Council Talks Wastewater, Green-lights $58M Project

Writing about wastewater earlier this year, I raised the possibility that CBRM Mayor Cecil Clarke might not be worried about meeting a December 2020 deadline associated with new federal wastewater regulations because he’s already announced he won’t be seeking a third term — which means he will bid us farewell in October 2020.

As it turns out, Clarke has been working on the wastewater issue, but because he’s been working the way he seems to prefer to work — by himself — I had no idea what he was up to and neither, it seems, did the CBRM Council.

Last night, though, at the regular monthly council meeting, Clarke decided to bring us all up to date on the wastewater issue — huzzah!


High Risk

I have written at length about the CBRM’s wastewater woes here and here and here, but the Coles Notes version is that the federal government introduced new wastewater regulations — the Wastewater System Effluent Regulations (WSER) — in 2012 and meeting them is going to cost the CBRM an estimated $425 million which is, I think we can all agree, insane.

And those are just the capital costs — Wayne MacDonald, head of Public Works for the municipality, says the operating costs will be around $10 million.

Under the regulations (which fall under the Fisheries Act), the CBRM has to provide secondary treatment of all wastewater and to upgrade its “high risk” systems by December 2020 (the remaining systems to be upgraded by 2030, and 2040, depending on their risk levels).

Back in June 2015, then-federal Justice Minister Peter MacKay announced $19 million in federal funding for the Sydney West Harbour Wastewater project, which is to deal with wastewater from Westmount, Coxheath and Sydport (none of which, for the record, is a “high risk” system). The full cost of that project, $58 million, is to be shared equally by the three levels of government.

In March 2016, Mayor Clarke advised (and Council agreed) that the wastewater project as well as a second, $1.4 million project the CBRM was seeking funding for — a feasibility study to conduct Environmental Risk Assessments (ERAs) at the remaining wastewater systems — be postponed “until we have certainty from the Province that we can afford the operations costs and repay the capital borrowing on an ongoing basis.” (That is a direct quote from his memorandum to Council at the time.)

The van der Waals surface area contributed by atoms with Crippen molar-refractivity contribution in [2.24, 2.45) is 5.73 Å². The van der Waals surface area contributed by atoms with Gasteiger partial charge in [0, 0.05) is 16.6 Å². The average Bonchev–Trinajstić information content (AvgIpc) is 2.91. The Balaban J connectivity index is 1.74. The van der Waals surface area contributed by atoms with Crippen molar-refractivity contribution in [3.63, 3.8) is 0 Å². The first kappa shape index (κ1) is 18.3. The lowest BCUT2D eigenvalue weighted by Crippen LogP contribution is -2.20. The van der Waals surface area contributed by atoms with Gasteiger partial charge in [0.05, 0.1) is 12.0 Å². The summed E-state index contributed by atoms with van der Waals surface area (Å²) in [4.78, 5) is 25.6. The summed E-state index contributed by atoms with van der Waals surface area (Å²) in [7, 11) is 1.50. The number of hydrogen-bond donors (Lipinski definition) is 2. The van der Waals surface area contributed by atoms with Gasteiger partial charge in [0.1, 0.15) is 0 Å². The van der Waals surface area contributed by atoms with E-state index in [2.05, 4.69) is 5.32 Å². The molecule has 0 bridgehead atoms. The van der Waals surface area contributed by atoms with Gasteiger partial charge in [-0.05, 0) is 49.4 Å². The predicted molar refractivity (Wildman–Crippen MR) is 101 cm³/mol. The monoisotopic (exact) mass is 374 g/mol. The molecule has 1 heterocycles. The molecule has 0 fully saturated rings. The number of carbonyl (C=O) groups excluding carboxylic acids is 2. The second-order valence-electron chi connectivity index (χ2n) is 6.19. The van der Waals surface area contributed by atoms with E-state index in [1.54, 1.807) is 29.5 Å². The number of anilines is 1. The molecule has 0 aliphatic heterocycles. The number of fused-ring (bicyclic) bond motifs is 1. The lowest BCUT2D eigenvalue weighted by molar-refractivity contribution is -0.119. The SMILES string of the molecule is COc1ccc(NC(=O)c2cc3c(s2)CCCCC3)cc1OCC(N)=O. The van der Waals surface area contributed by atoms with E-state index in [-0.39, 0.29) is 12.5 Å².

Almost a full year later, during Council budget meetings in February 2017, both wastewater projects were approved “pending written confirmation from the Province that our unique and significant need for waste water [sic] infrastructure will  not impact our ability to obtain other infrastructure projects from the federal and provincial governments.” (That this was a completely different reason for postponing the project than the one Clarke had given a year earlier doesn’t seem to have raised eyebrows.)

And that was the last I can recall hearing about the project — until now, that is.


Churchill (Not that Churchill)

In a memorandum from the Mayor’s Office presented to Council Tuesday night, Clarke announced the municipality had been successful in:

…securing the necessary commitment by the Province of Nova Scotia to enable the $58 million Sydney Harbour West Collector/Treatment project and the $1.4 million CCME Wastewater Feasibility/Risk Assessments to proceed.

Apparently, according to a handful of documents appended to this week’s Council agenda (they start on Page 90), Clarke heard what he wanted to hear from then-Municipal Affairs Minister Zach Churchill on 22 March 2017, although he carefully avoids any mention of Churchill in his memorandum, focusing instead on his meetings with Sydney-Victoria MLA (and current Municipal Affairs Minister) Derek Mombourquette, Glace Bay MLA Geoff MacLellan, the Premier and Sydney-Victoria MP Mark Eyking.

Clarke offers no explanation as to why it took a full year to get an agreement with the province (he first met with Churchill to discuss the matter on 16 March 2016) nor does he explain his decision to keep this good news to himself for seven months.